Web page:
3 New Ethics Opinions Guide New York Lawyers on Marketing Issues

Newsletter-2123473_1920The New York State Bar Association Committee on Professional Ethics issued three opinions within the past several months that provide guidance for New York lawyers on marketing issues. Opinion 1129, issued in July 2017, addresses attorney newsletters. Opinion 1131, covering payment for marketing or lead generation fees, and Opinion 1132, discussing the use of Avvo Legal Services, were both issued on August 8, 2017.

Future posts will discuss these opinions in more detail, but here are the basics, with links to the full opinions for your review. 

Attorney Newsletters and the Advertising Rules

Opinion 1129 addresses whether attorney newsletters must comply with the attorney advertising and solicitation rules contained in Rule 7.1 and 7.3, where the newsletter would be distributed to customers of one of the firm’s former clients and would include information provided by the former client. It also discussed whether it would be permissible for the firm to send a newsletter that would be partially paid for by the former client.

The opinion clarifies that a newsletter which provides information about the lawyer or law firm, including information about the firm’s achievements, cases, or personnel, will be considered to have a primary business purpose, and will qualify as advertising. In this case, since the newsletter was being sent to a targeted group (customers of the third party), if the newsletter were considered advertising, it would also be considered a solicitation and must comply with both Rules 7.1 and 7.3.

The opinion found that it would be permissible for the firm to include information supplied by a third party in a newsletter, but it would be the responsibility of the firm to ensure that the newsletter did not contain statements or claims that were false, deceptive or misleading.

Finally, the committee found that it would be permissible for the law firm to accept payment to defray the costs of publishing the newsletter if the firm did not receive payment for referring clients to the third party, and the newsletter did not include an express or implied recommendation of the third party’s services. But the opinion cautioned that the law firm might consider whether taking payment from a third party to help with the cost of publishing the newsletter might preclude the firm from representing clients in transactions involving that third party due to a conflict of interest.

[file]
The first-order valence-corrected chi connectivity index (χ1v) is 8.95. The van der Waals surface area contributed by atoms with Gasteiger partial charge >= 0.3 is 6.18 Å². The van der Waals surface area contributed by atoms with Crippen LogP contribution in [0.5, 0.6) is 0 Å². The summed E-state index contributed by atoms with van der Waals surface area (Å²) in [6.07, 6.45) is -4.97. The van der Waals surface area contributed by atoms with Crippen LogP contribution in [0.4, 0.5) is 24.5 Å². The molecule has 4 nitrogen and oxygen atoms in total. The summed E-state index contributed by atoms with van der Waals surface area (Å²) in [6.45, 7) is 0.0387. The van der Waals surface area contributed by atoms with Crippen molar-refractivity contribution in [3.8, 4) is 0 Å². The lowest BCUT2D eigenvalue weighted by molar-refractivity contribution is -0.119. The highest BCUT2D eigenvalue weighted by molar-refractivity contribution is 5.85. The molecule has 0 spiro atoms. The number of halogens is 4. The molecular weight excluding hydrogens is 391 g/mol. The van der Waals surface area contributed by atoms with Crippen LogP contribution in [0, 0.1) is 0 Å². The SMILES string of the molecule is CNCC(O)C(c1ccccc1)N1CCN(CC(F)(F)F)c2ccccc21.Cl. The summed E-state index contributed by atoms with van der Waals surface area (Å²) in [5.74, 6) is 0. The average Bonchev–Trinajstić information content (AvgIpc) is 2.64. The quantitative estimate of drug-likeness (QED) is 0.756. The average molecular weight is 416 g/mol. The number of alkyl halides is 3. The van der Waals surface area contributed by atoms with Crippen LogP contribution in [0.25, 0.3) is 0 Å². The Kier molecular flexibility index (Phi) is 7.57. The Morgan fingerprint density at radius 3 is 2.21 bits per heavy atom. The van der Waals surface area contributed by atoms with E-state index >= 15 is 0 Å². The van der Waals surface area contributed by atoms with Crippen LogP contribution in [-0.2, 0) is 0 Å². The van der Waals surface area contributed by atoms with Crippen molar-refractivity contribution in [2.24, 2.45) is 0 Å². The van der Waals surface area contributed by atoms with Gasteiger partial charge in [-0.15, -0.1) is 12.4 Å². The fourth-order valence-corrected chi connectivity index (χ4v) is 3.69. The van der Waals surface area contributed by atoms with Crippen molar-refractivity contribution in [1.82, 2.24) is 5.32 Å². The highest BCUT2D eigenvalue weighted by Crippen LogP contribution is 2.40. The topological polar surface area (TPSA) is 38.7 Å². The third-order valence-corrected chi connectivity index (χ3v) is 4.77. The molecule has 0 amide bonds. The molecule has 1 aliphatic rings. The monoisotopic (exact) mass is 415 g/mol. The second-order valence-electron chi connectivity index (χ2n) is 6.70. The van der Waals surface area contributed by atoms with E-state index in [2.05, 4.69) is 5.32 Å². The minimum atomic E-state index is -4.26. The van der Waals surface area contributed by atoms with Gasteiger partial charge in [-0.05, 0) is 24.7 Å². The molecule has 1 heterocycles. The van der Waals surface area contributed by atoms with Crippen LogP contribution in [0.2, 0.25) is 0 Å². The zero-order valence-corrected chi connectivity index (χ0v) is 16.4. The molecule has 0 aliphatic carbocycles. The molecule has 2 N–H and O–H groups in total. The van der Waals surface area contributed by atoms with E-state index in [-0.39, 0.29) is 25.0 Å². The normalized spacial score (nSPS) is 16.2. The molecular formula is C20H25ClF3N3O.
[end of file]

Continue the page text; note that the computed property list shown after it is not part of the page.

Payment of Marketing Fees for Lead Generation

Opinion 1131 addresses payment for potential client leads to a for-profit website on which potential clients provide contact information and agree to be contacted by a participating lawyer. The Committee found that such payments are permissible if the selection of the lawyer is not based on an analysis of the potential client’s legal issue or the lawyer’s qualifications or ability to handle that problem, the service does not purport to recommend the lawyer (either directly or by implication) and the website through which the leads are generated complies with the requirements of Rule 7.1 on lawyer advertising.

In short, “if the Service complies with the advertising rules and the lawyer’s payment is reasonable for that form of advertising, a lawyer’s using the Service will not run afoul of Rule 7.2 unless the Service is deemed to “recommend” the lawyer.”

It is worth noting that Opinion 1131 overrules – at least in part – Opinion 902 issued in 2012, in which the Committee held that a lawyer could not pay a marketing company a fixed fee each time the marketer made an introduction to a potential client. Opinion 1131 finds that payment of a marketing fee is permissible if “the lawyer is paying the Service a fixed sum to participate, unrelated to the lawyer’s retention or the amount the lawyer charges in legal fees.”

Use of Avvo Legal Services

In contrast to Opinion 1131, Opinion 1132 finds that the marketing fee lawyers must pay to participate in Avvo Legal Services constitutes an improper payment for a recommendation, which violates New York Rule of Professional Conduct 7.2(a). While New York has found that payment of fees for other lead generation services is not prohibited, the Committee relied on two factors in distinguishing Avvo Legal Services from those other services: the use of Avvo’s rating system and the way that rating system is marketing to consumers, and Avvo’s “satisfaction guarantee.” According to the opinion, the combination of these factors implies that Avvo recommends all lawyers who participate in Avvo Legal Services and that they are “highly qualified.”